maintenance and construction of

hard surface roads, and (2) to

each city located in Bourbon

county, for the purpose of

providing funding for public services?

Kendell Mason, County Clerk &

(SEAL)                                                              Bourbon County Election Officer

Fort Scott Lighthouse gathering Thursday, September 3

 

The Community is invited to the Fort Scott Aglow Lighthouse monthly gathering at 6:30 p.m., Thursday September 3rd in the conference room of Rodeway Inn, 101 State Street.

This is an interdenominational ministry opportunity for women, men and youth to worship, pray, fellowship and grow in unity. We desire to propel the Kingdom forward through the elevation of the knowledge of God. The goal of Aglow International is: Every nation touched, every heart changed.

The believers’ identity and authority in Christ will be our focus this week.

Our Lighthouse desires the body of Christ to come together to meet some needs in Bourbon County. We have been assisting the Fort Scott Youth Home with paint, cleaning, and repairs. We have planted a group garden. Other projects are in the planning stages. We plan to meet the needs of those that cannot speak for themselves. Another need for our area is to do more to protect the unborn. Committees are being formed. For more information contact Amanda Gilmore at (620) 215-0418 or Bob Reazin at (620) 363-0257.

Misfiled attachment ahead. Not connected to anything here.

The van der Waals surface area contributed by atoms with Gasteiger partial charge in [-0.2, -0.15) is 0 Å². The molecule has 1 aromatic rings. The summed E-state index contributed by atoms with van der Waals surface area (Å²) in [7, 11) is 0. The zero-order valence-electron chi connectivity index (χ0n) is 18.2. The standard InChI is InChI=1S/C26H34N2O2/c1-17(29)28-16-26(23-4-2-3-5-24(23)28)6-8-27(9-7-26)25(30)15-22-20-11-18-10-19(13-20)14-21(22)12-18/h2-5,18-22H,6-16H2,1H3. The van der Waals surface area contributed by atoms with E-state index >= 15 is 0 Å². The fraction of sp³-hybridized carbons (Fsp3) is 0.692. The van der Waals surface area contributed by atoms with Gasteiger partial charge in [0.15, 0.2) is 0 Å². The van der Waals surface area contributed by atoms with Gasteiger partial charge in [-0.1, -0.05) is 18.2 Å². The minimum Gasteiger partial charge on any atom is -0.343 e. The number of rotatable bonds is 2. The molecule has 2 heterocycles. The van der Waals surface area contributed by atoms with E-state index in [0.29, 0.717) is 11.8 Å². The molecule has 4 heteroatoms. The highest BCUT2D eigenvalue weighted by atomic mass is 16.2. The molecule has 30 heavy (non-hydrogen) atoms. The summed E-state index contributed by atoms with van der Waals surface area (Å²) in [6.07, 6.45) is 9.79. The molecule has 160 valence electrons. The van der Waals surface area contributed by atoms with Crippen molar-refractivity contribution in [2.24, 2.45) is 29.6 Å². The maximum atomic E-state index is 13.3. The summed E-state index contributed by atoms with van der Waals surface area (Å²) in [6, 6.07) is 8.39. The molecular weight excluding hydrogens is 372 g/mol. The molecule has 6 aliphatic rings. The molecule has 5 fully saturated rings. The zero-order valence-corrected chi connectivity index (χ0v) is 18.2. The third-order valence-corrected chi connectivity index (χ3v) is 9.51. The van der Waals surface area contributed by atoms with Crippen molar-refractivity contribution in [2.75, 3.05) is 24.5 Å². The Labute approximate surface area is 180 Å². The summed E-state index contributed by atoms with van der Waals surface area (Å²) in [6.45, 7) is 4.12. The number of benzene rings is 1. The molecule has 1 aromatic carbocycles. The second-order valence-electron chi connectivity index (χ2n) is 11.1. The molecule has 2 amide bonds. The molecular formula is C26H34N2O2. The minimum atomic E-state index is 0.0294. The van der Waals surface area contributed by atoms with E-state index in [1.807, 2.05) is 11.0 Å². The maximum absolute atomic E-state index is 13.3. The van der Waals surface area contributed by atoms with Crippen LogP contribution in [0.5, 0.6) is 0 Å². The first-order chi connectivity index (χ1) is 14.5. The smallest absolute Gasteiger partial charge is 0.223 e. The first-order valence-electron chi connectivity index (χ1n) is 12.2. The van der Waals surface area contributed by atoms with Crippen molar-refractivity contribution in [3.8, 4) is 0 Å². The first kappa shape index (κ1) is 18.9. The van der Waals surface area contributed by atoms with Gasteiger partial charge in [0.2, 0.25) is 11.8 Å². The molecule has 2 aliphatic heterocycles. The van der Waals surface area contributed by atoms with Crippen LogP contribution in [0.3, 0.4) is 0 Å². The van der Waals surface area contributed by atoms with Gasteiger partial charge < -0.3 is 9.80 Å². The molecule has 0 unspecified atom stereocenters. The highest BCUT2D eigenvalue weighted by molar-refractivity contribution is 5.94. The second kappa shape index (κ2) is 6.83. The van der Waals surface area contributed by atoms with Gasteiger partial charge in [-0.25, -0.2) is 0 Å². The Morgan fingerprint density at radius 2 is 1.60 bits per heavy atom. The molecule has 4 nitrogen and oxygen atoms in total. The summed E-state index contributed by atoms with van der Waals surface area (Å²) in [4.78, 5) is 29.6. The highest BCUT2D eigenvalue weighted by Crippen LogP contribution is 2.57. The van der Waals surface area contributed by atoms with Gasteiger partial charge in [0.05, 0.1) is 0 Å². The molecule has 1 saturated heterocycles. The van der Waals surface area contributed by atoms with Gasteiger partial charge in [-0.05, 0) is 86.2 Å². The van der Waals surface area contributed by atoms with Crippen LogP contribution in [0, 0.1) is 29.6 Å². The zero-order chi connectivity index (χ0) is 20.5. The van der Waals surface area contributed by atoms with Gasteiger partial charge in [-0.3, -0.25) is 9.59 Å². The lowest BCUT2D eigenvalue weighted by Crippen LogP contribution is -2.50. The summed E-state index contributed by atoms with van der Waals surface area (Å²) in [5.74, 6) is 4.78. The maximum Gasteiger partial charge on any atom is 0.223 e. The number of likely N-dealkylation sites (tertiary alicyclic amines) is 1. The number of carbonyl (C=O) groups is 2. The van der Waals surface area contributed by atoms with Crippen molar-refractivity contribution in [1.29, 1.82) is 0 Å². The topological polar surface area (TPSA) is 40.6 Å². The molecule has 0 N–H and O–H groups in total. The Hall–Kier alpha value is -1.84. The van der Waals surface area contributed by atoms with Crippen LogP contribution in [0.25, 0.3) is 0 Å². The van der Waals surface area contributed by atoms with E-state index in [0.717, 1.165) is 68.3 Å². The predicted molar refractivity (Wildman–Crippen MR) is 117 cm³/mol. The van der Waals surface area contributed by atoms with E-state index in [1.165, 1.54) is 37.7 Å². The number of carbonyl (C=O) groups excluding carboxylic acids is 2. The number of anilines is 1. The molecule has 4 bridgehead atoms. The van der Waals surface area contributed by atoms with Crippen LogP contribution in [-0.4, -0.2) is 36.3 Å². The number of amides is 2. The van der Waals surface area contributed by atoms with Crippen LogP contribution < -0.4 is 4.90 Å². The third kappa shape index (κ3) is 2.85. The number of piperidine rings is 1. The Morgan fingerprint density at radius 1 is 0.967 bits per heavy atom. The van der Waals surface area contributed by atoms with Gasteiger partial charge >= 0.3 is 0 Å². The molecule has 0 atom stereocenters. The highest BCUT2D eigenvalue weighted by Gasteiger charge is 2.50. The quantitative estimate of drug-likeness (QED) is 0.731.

LaRoche Building Update: Outside Nearing Completion

The
The LaRoche Building at Wall and National Avenue, June 22, 2020. The upstairs will be apartments and the downstairs,  businesses.

Several downtown Fort Scott buildings are in process of being transformed.

The LaRoche Building that faces National Avenue in September 2018 just before renovation of the downtown buildings..

 

Work began on two historic side-by-side downtown buildings at 10 and 12 E. Wall St.,owned by Jennifer LaRoche on Nov. 5, 2018.

 

The outside work is now nearly complete and the interior spaces are on the list for completion.

The LaRoche Building, August 2020.
The National Avenue side of the LaRoche Building, August 2020..

 

The buildings on Wall Street at National Avenue have been the work of several local contractors and businesses, which were able to work through the COVID 19 Pandemic restrictions.

 

The LaRoche Building space housing the Common Ground Coffee Co. at 10 East Wall Street was completed just before the COVID 19 Pandemic started in the U.S. in March 2020.

 

Then Kenny Felt Photography moved its office to the space just west of the coffee shop at 12 E. Wall Street.

 

Now the building that faces both Wall and National is being worked on.